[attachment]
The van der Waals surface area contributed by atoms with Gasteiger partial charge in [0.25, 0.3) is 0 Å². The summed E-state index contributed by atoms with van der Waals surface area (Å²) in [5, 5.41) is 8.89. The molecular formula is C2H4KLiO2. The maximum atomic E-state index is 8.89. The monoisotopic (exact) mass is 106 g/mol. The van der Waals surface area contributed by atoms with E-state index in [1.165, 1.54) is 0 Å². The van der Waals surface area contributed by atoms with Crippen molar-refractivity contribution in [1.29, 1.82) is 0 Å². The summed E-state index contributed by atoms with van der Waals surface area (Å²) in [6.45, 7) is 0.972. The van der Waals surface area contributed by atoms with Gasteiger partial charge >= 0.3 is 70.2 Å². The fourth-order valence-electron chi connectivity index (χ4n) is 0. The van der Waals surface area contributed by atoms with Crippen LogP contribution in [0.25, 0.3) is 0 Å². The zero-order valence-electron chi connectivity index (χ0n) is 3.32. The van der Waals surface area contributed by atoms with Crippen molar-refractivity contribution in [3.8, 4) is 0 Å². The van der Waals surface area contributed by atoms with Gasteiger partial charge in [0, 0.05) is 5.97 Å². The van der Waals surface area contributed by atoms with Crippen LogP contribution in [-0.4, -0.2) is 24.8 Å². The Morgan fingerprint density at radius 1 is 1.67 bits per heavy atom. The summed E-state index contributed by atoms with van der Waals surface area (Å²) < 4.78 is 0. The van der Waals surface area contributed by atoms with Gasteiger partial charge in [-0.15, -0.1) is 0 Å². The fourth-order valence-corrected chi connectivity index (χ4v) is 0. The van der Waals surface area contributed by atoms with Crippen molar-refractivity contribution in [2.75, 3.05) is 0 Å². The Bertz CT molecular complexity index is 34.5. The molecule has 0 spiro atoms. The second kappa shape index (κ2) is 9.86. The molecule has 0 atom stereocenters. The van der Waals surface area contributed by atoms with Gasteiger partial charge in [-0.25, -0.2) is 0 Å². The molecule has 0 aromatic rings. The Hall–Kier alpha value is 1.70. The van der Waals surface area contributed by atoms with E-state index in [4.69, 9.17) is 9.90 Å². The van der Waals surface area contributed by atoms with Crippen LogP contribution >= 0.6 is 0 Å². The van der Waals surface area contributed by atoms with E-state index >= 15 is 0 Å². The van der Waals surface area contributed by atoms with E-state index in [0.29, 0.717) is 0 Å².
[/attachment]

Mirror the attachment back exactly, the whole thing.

The van der Waals surface area contributed by atoms with Gasteiger partial charge in [0.25, 0.3) is 0 Å². The summed E-state index contributed by atoms with van der Waals surface area (Å²) in [5, 5.41) is 8.89. The molecular formula is C2H4KLiO2. The maximum atomic E-state index is 8.89. The monoisotopic (exact) mass is 106 g/mol. The van der Waals surface area contributed by atoms with E-state index in [1.165, 1.54) is 0 Å². The van der Waals surface area contributed by atoms with Crippen molar-refractivity contribution in [1.29, 1.82) is 0 Å². The summed E-state index contributed by atoms with van der Waals surface area (Å²) in [6.45, 7) is 0.972. The van der Waals surface area contributed by atoms with Gasteiger partial charge >= 0.3 is 70.2 Å². The fourth-order valence-electron chi connectivity index (χ4n) is 0. The van der Waals surface area contributed by atoms with Crippen LogP contribution in [0.25, 0.3) is 0 Å². The zero-order valence-electron chi connectivity index (χ0n) is 3.32. The van der Waals surface area contributed by atoms with Crippen molar-refractivity contribution in [3.8, 4) is 0 Å². The van der Waals surface area contributed by atoms with Gasteiger partial charge in [0, 0.05) is 5.97 Å². The van der Waals surface area contributed by atoms with Crippen LogP contribution in [-0.4, -0.2) is 24.8 Å². The Morgan fingerprint density at radius 1 is 1.67 bits per heavy atom. The summed E-state index contributed by atoms with van der Waals surface area (Å²) < 4.78 is 0. The van der Waals surface area contributed by atoms with Gasteiger partial charge in [-0.15, -0.1) is 0 Å². The fourth-order valence-corrected chi connectivity index (χ4v) is 0. The van der Waals surface area contributed by atoms with Crippen molar-refractivity contribution in [2.75, 3.05) is 0 Å². The Bertz CT molecular complexity index is 34.5. The molecule has 0 spiro atoms. The second kappa shape index (κ2) is 9.86. The molecule has 0 atom stereocenters. The van der Waals surface area contributed by atoms with Gasteiger partial charge in [-0.25, -0.2) is 0 Å². The molecule has 0 aromatic rings. The Hall–Kier alpha value is 1.70. The van der Waals surface area contributed by atoms with E-state index in [4.69, 9.17) is 9.90 Å². The van der Waals surface area contributed by atoms with Crippen LogP contribution >= 0.6 is 0 Å². The van der Waals surface area contributed by atoms with E-state index >= 15 is 0 Å². The van der Waals surface area contributed by atoms with E-state index in [0.29, 0.717) is 0 Å².